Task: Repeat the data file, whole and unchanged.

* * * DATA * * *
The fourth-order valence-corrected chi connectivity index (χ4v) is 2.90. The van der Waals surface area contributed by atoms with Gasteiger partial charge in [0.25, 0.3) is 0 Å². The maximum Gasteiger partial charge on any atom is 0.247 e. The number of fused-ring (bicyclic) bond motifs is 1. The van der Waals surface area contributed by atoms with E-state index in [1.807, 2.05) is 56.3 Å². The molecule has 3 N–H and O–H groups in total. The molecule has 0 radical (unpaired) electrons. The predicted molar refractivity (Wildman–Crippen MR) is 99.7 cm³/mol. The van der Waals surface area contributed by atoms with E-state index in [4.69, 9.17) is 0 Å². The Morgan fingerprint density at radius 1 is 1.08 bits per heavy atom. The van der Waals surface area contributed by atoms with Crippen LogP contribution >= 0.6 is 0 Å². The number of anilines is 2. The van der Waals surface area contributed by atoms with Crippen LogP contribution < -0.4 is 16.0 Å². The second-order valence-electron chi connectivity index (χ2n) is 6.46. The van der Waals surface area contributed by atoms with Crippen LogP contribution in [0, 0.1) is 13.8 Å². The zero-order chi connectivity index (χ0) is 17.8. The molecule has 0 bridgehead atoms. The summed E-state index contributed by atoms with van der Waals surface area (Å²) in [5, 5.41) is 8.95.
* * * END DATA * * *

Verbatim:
The fourth-order valence-corrected chi connectivity index (χ4v) is 2.90. The van der Waals surface area contributed by atoms with Gasteiger partial charge in [0.25, 0.3) is 0 Å². The maximum Gasteiger partial charge on any atom is 0.247 e. The number of fused-ring (bicyclic) bond motifs is 1. The van der Waals surface area contributed by atoms with E-state index in [1.807, 2.05) is 56.3 Å². The molecule has 3 N–H and O–H groups in total. The molecule has 0 radical (unpaired) electrons. The predicted molar refractivity (Wildman–Crippen MR) is 99.7 cm³/mol. The van der Waals surface area contributed by atoms with E-state index in [4.69, 9.17) is 0 Å². The Morgan fingerprint density at radius 1 is 1.08 bits per heavy atom. The van der Waals surface area contributed by atoms with Crippen LogP contribution >= 0.6 is 0 Å². The number of anilines is 2. The van der Waals surface area contributed by atoms with Crippen LogP contribution < -0.4 is 16.0 Å². The second-order valence-electron chi connectivity index (χ2n) is 6.46. The van der Waals surface area contributed by atoms with Crippen LogP contribution in [0, 0.1) is 13.8 Å². The zero-order chi connectivity index (χ0) is 17.8. The molecule has 0 bridgehead atoms. The summed E-state index contributed by atoms with van der Waals surface area (Å²) in [5, 5.41) is 8.95.